For details and updates, please consult the Course Offerings on the Office of the Registrar's website.
Second Language Acquisition Research and Language Teaching Methodology
Designed to provide future teaching assistants with the knowledge and conceptual tools needed to reflect critically on pedagogical practices in the second language classroom. Examines issues related to teaching language and culture in a university setting, highlighting the relationship between theory in Second Language Acquisition and language pedagogy and helping students understand the practical implications of theoretical frameworks in the field.
|COM 525 / FRE 526
19th and 20th-Century French Literature: Writing the People in 19th Century France
What is the people? Much of nineteenth-century literature is an effort to confront this urgent political question after the Revolution, and to give shape and voice to this amorphous new sovereign. At once ubiquitous and intangible, the people is an unsettling power that modern writing seeks to name, express, silence, or shape. This course examines some landmark novels (by Hugo, les Goncourt, Sand, and Zola) and social analysis (by reformers, hygienists, and intellectuals) at the crossroads between politics and aesthetics. Critical texts by Marx, Chevalier, Rancière, Foucault, T.J. Clark, Lefort, and Rosanvallon.
|COM 533 / FRE 533 / HUM 533
What does it mean to be contemporary? How does one truly inhabit the present? Through theoretical texts and examples in literature and film, this course explores the ways in which thinkers, writers, and filmmakers have crafted themselves as agents of actualité. Topics covered include: presentism, littérature engagée, culture critique, the tug-of-war between history and the future, the phenomenology of the now, the personal and collective steering of the present toward a particular course, and the genres best suited to register the contemporary (novel, journalistic writing, documentary, essay, journal).
Political Writing in Eighteenth-Century France
This course explores a series of questions. Who writes about politics in eighteenth-century France? And why? How can censorship, official and unofficial, make a political event of a book even when it does not directly address governmental issues? Used by Montesquieu in defense of his treatment of religion in the Spirit of the Laws, the phrase "political writer" can apply to a wide range of writers whose motivations, purposes, and publishing strategies vary in response to different urges. The course is based on the study of primary texts but also historical documents, such as official indictments of writers.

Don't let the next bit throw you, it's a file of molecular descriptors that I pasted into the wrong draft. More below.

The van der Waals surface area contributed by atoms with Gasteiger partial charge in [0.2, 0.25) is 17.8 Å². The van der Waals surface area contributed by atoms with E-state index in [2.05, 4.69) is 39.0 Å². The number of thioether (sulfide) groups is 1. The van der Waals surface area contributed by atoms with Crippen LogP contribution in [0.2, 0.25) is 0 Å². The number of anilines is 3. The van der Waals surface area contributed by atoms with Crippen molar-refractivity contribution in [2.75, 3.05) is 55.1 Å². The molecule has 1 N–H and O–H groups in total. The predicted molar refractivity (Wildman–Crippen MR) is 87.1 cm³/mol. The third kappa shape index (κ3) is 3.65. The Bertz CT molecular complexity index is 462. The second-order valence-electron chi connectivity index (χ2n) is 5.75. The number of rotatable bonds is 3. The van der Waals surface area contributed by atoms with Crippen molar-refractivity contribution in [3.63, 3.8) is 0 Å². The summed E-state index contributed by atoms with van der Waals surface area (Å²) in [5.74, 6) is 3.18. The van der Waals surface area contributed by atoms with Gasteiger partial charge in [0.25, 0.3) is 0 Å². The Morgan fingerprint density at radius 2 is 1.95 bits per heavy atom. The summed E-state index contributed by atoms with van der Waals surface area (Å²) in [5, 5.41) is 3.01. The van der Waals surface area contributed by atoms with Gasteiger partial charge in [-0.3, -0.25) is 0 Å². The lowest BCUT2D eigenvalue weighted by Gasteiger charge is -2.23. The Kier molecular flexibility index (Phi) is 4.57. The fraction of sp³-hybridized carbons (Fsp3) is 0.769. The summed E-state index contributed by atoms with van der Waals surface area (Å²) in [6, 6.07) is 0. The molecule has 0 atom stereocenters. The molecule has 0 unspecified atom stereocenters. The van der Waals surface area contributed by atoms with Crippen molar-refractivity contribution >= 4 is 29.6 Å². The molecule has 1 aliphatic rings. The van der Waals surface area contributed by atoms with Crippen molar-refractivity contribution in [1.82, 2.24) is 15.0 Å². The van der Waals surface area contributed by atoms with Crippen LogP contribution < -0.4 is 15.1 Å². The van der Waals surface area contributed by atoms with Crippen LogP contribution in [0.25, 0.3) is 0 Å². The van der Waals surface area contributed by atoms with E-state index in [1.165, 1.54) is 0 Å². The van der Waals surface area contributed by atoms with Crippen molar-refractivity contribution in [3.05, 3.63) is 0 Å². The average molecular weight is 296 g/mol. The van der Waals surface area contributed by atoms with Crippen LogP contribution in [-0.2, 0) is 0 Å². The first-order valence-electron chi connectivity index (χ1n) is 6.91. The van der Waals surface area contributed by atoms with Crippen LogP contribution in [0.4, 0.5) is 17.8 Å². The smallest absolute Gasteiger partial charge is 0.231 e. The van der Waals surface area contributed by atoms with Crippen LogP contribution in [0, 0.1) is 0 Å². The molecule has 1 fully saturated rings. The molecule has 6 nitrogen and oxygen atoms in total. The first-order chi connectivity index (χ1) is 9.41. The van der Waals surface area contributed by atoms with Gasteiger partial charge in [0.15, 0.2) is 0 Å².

|COM 543/ FRE 543
Topics in Medieval Literature: Reading the Roman de la Rose
Arguably the single most influential vernacular work of the European Middle Ages, the Roman de la Rose presents itself as both an "art of love" and a "mirror of lovers," a prism that reflects the forms of medieval knowledge in unexpected ways. This seminar focuses on the two-part literary work in its literary, philosophical and theological contexts, as well as on its reception, with attention to the "quarrel of the Rose" to which it gave rise in fourteenth and fifteenth centuries.
|ENG 567 / FRE 567
Special Studies in Modernism: Paris, Modern
Joshua I. Kotin
The seminar examines the literature and culture of Paris from 1905 to 1940. We pay particular attention to the connections (and lack of connections) among artists in the city: the avant-garde, French modernists, American and British expatriates, and Russian emigres, among others. Other concerns that frame seminar discussions include: the influence of Paris (as a city) on artistic production; the relation between modernist and avant-garde aesthetics; the relation between individual artists and artistic movements; periodicals and publishing houses; and the spaces of modernism: salons, cafés, bookshops.
|GER 517 / MOD 535 / FRE 554
Modernism and Modernity: Modernization and Modernism in France and Germany, 1848-1914
Michael W. Jennings
This seminar attempts to understand the rise of modernism in French and German literature, architecture, painting, and photography as part of the processes of modernization that dominated Europe in the era of commodity capitalism. Topics to be considered include Baudelaire and the transformation of Paris, aestheticism and symbolism as forms of retreat, aesthetic urbanism in turn-of-the century Berlin, and modern tensions between individual subjectivity and public life.
|FRE 538 / COM 538 / MOD 579
Le Monde par la bande
This course explores representations of the World and History in major bandes dessinées (or graphic novels) published in French from the 1930s to the present, and produced by authors of various backgrounds (French, Belgian, Italian, Jewish, Iranian). Informed by theoretical readings, discussions will address key aesthetical, political, and ethical issues, including Exoticism, Orientalism, (Post)colonialism, national and individual identity, as well as the theory of reception, to critically assess the fluctuations of these visions between fantasy and testimony.
Seminar in French Literature of the Renaissance: Language Technologies
This course studies the proliferation of technologies that allow language (the French language in particular) to be codified, mechanized, reproduced, disseminated, and appropriated during the sixteenth century. Technologies studied include: the printing press, grammar, the dictionary, imitatio, poetic form, accents, orthography, and translation. We also reconsider canonical literary texts of the French Renaissance (Rabelais, Du Bellay, Montaigne) through a technological lens. Course includes intensive study of sixteenth-century editions and frequent visits to Rare Books and Special Collections in Firestone Library.